Published Date: July 14, 2015
The University of Dallas was again named one of the nation's best colleges in the 2014 edition of The Princeton Review's "The Best 379 Colleges." The university's Rome Program was also recognized as being the eighth most popular study abroad program.
"The University of Dallas offers outstanding academics, which is the chief reason we selected it for the book," said Robert Franek, the book's author and Princeton Review senior vice president/publisher.
In its profile of UD, The Princeton Review praises the university's rigorous core curriculum and interesting, accessible professors. Students are quoted in the review saying, "The 'really passionate' educators here 'motivate students to complete the work load whatever the size and take genuine interest even if the class is different from a student's major.'"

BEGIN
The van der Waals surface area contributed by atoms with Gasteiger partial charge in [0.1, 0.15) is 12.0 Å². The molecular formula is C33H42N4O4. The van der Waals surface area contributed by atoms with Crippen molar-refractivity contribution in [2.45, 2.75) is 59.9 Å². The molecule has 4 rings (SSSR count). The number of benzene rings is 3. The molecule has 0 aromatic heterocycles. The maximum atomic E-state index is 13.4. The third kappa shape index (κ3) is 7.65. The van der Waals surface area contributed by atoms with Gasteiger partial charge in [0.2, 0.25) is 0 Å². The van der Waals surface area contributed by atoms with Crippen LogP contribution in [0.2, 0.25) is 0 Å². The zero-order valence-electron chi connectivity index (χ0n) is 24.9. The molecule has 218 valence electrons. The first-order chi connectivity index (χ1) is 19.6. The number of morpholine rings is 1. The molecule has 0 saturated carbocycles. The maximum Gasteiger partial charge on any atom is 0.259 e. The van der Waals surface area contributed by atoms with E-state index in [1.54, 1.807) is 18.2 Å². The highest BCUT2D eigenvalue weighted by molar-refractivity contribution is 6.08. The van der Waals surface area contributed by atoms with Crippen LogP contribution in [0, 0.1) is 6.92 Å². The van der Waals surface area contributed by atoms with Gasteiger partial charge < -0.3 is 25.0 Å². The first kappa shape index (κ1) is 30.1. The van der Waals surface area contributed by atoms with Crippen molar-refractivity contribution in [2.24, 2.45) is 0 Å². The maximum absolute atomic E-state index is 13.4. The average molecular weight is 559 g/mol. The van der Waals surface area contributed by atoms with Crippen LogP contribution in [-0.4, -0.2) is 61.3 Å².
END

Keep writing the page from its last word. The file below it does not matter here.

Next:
"We are gratified that the University of Dallas is once again recognized as one of the premier academic institutions in the country," said President Thomas W. Keefe. "The Princeton Review has recognized that students leave the University of Dallas with a broad base of knowledge and skills, which enables them to assume a wide variety of leadership roles. We are also proud that the university is recognized as one of the finest faith-based institutions, and we are sure that if they came and visited the campus, they would recognize it as one of the most attractive."
Only about 15 percent of America's 2,500 four-year colleges and only four colleges outside the U.S. are profiled in the book, which is The Princeton Review's flagship college guide. It includes detailed profiles of the colleges with rating scores for all schools in eight categories, plus ranking lists of top 20 schools in the book in 62 categories based on The Princeton Review's surveys of 130,000 students attending the colleges. The Princeton Review does not rank the colleges academically or from 1 to 379 in any category.
According to The Princeton Review, colleges and universities are selected based on feedback from students, parents, educators, counselors and advisors, as well as a 27-member National College Counselor Advisory Board. They also take into account their personal visits to schools.